Emily 

    Boxall




06.20

    The McDermott Community Larder

             
    This third community larder was built during COVID-19 lockdown from almost entirely scavenged and found materials. The wood, sheet materials, paint and varnish were all free. The only costs were pest-proof mesh for the doors and some screws.
The McDermott Community Larder was built and installed with permission in the McDermott Road Community Gardens 

See the location here!

Record numbers of people rely on food banks in the UK. During a global pandemic, we are experiencing unprecedented levels of food insecurity as already stretched food aid crumbles under new pressures. Well intentioned charities that tackle poverty (like food banks) are sticking-plaster solutions, incapable of fundamental or long-term change.
In this crisis within a crisis, we are all rediscovering the true value of food. As innately social animals, we have evolved to unite around food to better thrive as a species. It is a vital communication tool in that you feed to protect, and you share food to show love.

This project aims to start a wider conversation about food insecurity by utilising the notion of commensality (the practice of eating together and sharing food) within urban communities. By making a collection of Community Larders, placing them in public locations, encouraging people to share what they can, and take what they need, I hope to start a new food economy based on shared resources and experiences rather than monetary transactions.




05.20

The Choumert Community Larder


    The second community larder as part of the project, The Choumert Community Larder was built and installed during the COVID-19 lockdown. Its location, outside my home in South London, has enabled it to be used be the local community despite the social distancing guidelines in place and allows me to maintain it easily.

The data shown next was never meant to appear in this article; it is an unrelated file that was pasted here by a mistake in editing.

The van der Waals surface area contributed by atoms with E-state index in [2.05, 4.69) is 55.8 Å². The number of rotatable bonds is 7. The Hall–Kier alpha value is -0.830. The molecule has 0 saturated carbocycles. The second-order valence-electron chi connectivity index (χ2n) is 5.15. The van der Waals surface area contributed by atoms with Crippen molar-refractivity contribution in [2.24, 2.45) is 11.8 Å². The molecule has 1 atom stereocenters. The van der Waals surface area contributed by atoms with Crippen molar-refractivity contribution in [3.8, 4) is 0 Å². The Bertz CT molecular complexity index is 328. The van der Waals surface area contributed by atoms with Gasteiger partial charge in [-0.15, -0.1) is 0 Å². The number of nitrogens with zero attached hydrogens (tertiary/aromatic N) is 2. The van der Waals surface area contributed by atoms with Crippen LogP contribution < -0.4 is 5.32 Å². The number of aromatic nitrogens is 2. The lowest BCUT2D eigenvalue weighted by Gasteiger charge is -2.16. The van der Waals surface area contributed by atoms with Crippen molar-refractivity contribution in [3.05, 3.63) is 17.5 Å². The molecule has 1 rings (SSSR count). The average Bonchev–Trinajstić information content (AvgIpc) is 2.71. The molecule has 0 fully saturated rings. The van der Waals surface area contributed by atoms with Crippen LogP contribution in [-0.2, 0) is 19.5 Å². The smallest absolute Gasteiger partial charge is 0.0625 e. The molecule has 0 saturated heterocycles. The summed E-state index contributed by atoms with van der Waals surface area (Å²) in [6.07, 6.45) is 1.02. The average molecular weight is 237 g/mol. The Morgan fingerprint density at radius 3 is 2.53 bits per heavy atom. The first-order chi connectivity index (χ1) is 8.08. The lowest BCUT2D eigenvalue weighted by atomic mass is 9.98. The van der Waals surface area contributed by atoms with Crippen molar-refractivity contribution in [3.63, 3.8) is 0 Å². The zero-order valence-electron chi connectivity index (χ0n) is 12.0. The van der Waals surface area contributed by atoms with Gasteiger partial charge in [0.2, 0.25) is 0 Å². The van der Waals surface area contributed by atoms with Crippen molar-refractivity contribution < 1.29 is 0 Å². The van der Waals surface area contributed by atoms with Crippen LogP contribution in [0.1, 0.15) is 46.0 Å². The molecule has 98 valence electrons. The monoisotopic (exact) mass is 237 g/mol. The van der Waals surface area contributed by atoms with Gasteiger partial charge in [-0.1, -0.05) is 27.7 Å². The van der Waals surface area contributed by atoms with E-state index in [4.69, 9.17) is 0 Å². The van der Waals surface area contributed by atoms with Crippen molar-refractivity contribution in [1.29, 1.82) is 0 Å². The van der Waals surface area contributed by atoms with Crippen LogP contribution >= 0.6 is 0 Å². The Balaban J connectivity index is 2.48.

This is an ongoing project.

Why not make your own community larder for your neighbourhood?

Get in touch and let’s start a shared food revolution together!





06.20

    WFH


    Attempting to complete my masters from a bed- no workshop space, limited tools: ultimate adhocism. Making the best of a crisis, our projects suddenly have more weight than ever before- this could be a historic moment of change; a moment to disrupt 'the way things are' IF we can maintain momentum in our new secluded worlds.

The world has turned upside down, and we, graduating Material Futures students, are now indefinitely carrying out our final projects in the confines of our current homes. Now is the time to stretch our creative muscles and embrace the challenge of designing in a lockdown amidst a global pandemic.






04.20

The Doorstep Foodbank Project

 
    Our natural instincts as humans has been to hoard food in times if crisis. Is there something in your cupboard that you bouight in the stockpiling-panic that you could spare?
Already stretched food banks, many of which have had to close, are unable to cope with the colossal numbers of people suddenly turning to emergency food aid in order to be able to feed themselves and their families. 
The Doorstep Foodbank Project aims to offer a way for communties to support those struggling to access enough food.
Simply share any food you can, make a mini-foodbank-

box and place it somewhere visible: on doorsteps, front walls, public benches-wherever. Make sure you label it- letting your neighbours they can take what they need.
Now is the time to come together and support our neighbours and communities with small acts of kindness that can accumulate to help people unable to access food in this global crisis. Make a Doorstep Foodbank and share what you can. Let’s fill the streets with Doorstep Foodbanks. Let’s start a food revolution based on social interaction and sharing that well lives well beyond covid-19 lockdown and becomes part of the ‘new-normal’.

Could we create a widespread movement that can help feed every community?

This is an ongoing project. Join in and make your own Doorstep Foodbank!

Follow the project here